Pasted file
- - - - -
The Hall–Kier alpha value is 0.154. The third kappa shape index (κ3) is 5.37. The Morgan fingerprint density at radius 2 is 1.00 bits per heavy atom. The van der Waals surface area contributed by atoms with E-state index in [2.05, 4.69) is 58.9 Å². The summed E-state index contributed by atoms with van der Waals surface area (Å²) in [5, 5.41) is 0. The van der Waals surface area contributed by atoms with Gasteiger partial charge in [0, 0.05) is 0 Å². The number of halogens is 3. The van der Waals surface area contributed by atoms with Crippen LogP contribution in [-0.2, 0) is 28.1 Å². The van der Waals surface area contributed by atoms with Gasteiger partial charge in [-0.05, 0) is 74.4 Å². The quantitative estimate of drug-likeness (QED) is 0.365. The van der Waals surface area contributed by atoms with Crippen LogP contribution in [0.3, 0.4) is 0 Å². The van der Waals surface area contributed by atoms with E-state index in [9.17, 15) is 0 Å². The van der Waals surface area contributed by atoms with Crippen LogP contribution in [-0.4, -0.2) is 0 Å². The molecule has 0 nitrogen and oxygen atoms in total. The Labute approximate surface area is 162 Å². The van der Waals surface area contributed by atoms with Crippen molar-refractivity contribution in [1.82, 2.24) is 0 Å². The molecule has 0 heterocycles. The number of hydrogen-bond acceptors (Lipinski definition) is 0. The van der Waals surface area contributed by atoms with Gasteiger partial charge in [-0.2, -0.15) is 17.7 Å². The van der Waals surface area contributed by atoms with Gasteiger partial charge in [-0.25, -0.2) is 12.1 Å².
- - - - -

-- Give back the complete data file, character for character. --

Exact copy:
The Hall–Kier alpha value is 0.154. The third kappa shape index (κ3) is 5.37. The Morgan fingerprint density at radius 2 is 1.00 bits per heavy atom. The van der Waals surface area contributed by atoms with E-state index in [2.05, 4.69) is 58.9 Å². The summed E-state index contributed by atoms with van der Waals surface area (Å²) in [5, 5.41) is 0. The van der Waals surface area contributed by atoms with Gasteiger partial charge in [0, 0.05) is 0 Å². The number of halogens is 3. The van der Waals surface area contributed by atoms with Crippen LogP contribution in [-0.2, 0) is 28.1 Å². The van der Waals surface area contributed by atoms with Gasteiger partial charge in [-0.05, 0) is 74.4 Å². The quantitative estimate of drug-likeness (QED) is 0.365. The van der Waals surface area contributed by atoms with Crippen LogP contribution in [0.3, 0.4) is 0 Å². The van der Waals surface area contributed by atoms with E-state index in [9.17, 15) is 0 Å². The van der Waals surface area contributed by atoms with Crippen LogP contribution in [-0.4, -0.2) is 0 Å². The molecule has 0 nitrogen and oxygen atoms in total. The Labute approximate surface area is 162 Å². The van der Waals surface area contributed by atoms with Crippen molar-refractivity contribution in [1.82, 2.24) is 0 Å². The molecule has 0 heterocycles. The number of hydrogen-bond acceptors (Lipinski definition) is 0. The van der Waals surface area contributed by atoms with Gasteiger partial charge in [-0.2, -0.15) is 17.7 Å². The van der Waals surface area contributed by atoms with Gasteiger partial charge in [-0.25, -0.2) is 12.1 Å².